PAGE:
Don't "Raise Awareness"

In an early analysis of efforts to convince people to act more pro-environmentally, Burgess et al. present the following flowchart on how people's minds change:

It seems pretty straightforward. It's also completely wrong.

In a later metasurvey, Kollmuss and Agyeman say:
These models from the early 1970s were soon proven to be wrong. Research showed that in most cases, increases in knowledge and awareness did not lead to pro-environmental behavior. Yet today, most environmental Non-governmental Organisations (NGOs) still base their communication campaigns and strategies on the simplistic assumption that more knowledge will lead to more enlightened behavior. 
Problems go even further. Kollmuss and Agyeman add that "quantitative research has shown that there is a discrepancy between attitude and behavior." Wong and Sheth agree, saying that the relationship between beliefs and behavior is generally found to be "low and nonsignificant."

25% of Americans tell pollsters that "Animals deserve the same rights as people," yet only 2% are vegan. Unless a quarter of Americans believe it's ok to torture humans to death for their flesh, that's a pretty big gap between beliefs and behavior.

Henry Spira, one of the most effective animal advocates of all time, noted this problem in his list of tips for advocates when he disparaged "raising awareness". It's very easy to convince ourselves that we're building "mindshare" even if people's behaviors don't change, but without the explicit measurement of the sort that EAA's Top Charities do we're probably just building castles in the air.


  1. My comment hit the character-count limit, so I'm splitting it into two parts. :)


    Thanks, Ben! I like this post a lot. As others have said in the Facebook discussion of this piece, it does seem as though behavior drives attitudes potentially more than attitudes drive behavior. Even requiring people to do X can actually make them more favorable to X in the long run, although there are obvious counterexamples.

    That said, I think there are important clarifications to make about when this rule does and does not apply. For individual behavior -- recycling, saving for retirement, exercising, getting cancer screenings, wearing seatbelts, etc. -- the best approach probably is to make the behavior mandatory, or opt-out rather than opt-in, or at least extremely easy.

    But there's a chicken-and-egg problem here: What do you do in order to change the policies in the first place to make these behaviors required? Well, for that, it seems there's no alternative but to "raise awareness" in the sense of lobbying for political action. You have to build a movement of supporters, show people why the policy needs to change, and then apply pressure on governing bodies. There's no way out of raising awareness to a certain degree as a means to get things done. Raising awareness as a distributed approach toward changing the behavior of every individual? No. But raising awareness among a subset of the population who can be a lobbying force for policy changes? Yes, unavoidably.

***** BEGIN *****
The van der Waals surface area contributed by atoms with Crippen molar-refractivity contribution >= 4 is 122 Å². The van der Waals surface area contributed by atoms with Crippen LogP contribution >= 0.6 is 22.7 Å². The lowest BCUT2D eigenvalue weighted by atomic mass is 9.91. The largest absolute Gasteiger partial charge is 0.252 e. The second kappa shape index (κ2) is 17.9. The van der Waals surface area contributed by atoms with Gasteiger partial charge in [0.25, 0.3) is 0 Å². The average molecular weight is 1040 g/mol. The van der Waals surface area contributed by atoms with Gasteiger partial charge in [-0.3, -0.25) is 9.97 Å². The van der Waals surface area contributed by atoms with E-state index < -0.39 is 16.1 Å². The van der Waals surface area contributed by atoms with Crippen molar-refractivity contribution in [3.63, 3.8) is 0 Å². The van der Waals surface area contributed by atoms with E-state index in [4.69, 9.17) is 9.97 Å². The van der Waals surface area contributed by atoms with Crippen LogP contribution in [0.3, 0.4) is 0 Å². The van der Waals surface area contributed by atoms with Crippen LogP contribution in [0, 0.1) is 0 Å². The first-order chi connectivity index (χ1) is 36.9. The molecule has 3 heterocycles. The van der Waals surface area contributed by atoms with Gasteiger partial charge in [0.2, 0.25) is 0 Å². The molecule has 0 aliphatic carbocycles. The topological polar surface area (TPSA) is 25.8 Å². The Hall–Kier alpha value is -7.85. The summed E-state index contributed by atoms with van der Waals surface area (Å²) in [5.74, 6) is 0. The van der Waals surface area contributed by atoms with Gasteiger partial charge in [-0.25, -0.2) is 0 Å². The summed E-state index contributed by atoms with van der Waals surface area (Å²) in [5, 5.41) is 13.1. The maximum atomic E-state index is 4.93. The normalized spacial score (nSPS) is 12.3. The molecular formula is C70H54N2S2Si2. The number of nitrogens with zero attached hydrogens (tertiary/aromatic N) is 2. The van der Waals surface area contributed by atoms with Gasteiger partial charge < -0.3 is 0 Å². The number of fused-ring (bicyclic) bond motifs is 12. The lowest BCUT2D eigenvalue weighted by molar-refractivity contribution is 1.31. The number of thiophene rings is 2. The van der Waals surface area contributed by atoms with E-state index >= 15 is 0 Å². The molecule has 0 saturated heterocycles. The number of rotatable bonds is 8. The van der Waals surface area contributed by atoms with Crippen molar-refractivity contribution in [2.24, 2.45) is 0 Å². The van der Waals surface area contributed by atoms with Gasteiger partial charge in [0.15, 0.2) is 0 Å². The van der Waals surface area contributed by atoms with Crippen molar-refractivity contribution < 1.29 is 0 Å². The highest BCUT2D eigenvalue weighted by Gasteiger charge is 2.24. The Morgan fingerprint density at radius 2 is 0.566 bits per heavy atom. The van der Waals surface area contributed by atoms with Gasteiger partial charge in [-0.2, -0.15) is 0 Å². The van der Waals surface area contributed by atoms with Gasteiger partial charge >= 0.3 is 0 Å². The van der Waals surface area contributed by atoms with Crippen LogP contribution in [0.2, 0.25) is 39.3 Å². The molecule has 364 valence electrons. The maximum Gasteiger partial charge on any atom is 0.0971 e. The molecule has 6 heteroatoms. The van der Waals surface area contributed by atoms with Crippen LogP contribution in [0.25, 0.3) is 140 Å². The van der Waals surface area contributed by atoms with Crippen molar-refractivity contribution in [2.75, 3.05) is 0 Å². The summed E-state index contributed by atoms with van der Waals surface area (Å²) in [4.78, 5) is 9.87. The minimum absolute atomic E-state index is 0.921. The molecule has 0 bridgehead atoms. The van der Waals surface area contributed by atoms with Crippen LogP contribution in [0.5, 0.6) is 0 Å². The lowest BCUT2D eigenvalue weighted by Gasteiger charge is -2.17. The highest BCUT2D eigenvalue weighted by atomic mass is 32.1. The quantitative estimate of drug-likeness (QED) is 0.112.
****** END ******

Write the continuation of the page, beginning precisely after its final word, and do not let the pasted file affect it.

Another example: Why did you write this blog post? For no other reason that to raise awareness among activists about strategic considerations. (Ok, maybe you also did it because it was fun. :) ) Even though you couldn't easily measure the long-range impact of writing this piece, you suspected that the expected value was pretty high, on the off chance that your argument might persuade someone to pursue a higher-value strategy. I agree with this reasoning.

    Third observation: If the intention-behavior relationship is "low and nonsignificant," why do companies spend billions and billions of dollars on advertising every year? I don't think they're fooling themselves about the effectiveness of ads. They probably have some of the best reserach out there about how much advertising leads to behavior changes. Maybe there's a disconnect between this fact and the results from the studies you cited. I don't know without looking into it further.

    Finally, there are some issues that almost need to remain at the policy level. There's no such thing as requiring people to take actions to help with the problem of, say, US military aggression overseas. Sure, you can protest and do other symbolic actions, but these are precisely about raising awareness rather than having a direct impact. Lobbying and outreach are the only ways to go here. Does that mean we shouldn't invest in these kinds of issues? No, it just means that our strategy will inherently be about changing hearts and minds rather than changing behavior.

  2. Now, to get to the point. This conversation sprung out of a discussion on the idea of spreading concern for wild-animal suffering, with the aim of encouraging future civilization to think twice before multiplying wild-animal suffering into space or in simulations. One legitimate criticism of this approach is that it relies only on raising awareness rather than direct behavior modifications. But as we saw above, this is true of many issues that lie at the level of government policy, and yes, most likely preventing the spread of wild-animal suffering would be a matter for governments of the future to legislate upon. There's not much an individual could do about it, whether now or in the future, except maybe to avoid buying SimNature software that simulates wildlife to sufficient granularity that the component animals actually feel pain.

    That future wild-animal suffering can only be addressed by awareness-raising may be a drawback, but I think it's not a big drawback, and the amount of animal suffering at stake is orders of magnitude beyond what's at stake for any other animal issue. Risky? Yes. But a risk worth taking? I think so. The expected value is just too high.

    In any event, it's easy to underestimate the power of raising awareness. Consider the civil-rights movement. Part of the reason for greater tolerance toward blacks was due to enforced change (e.g., required desegregation of schools), but as far as I know, a decent part of it was purely an intellectual/cultural shift in social consciousness. Once something like that takes hold, it seems hard to imagine going back. Similar for women's rights, gay rights, and the rest. If we can do something analogous for wild animals -- making it conventional wisdom that the suffering of animals in nature is no more acceptable than the suffering of humans from cancer or starvation -- then wild animals will be on the agenda, and future electoral debates will include this as an issue.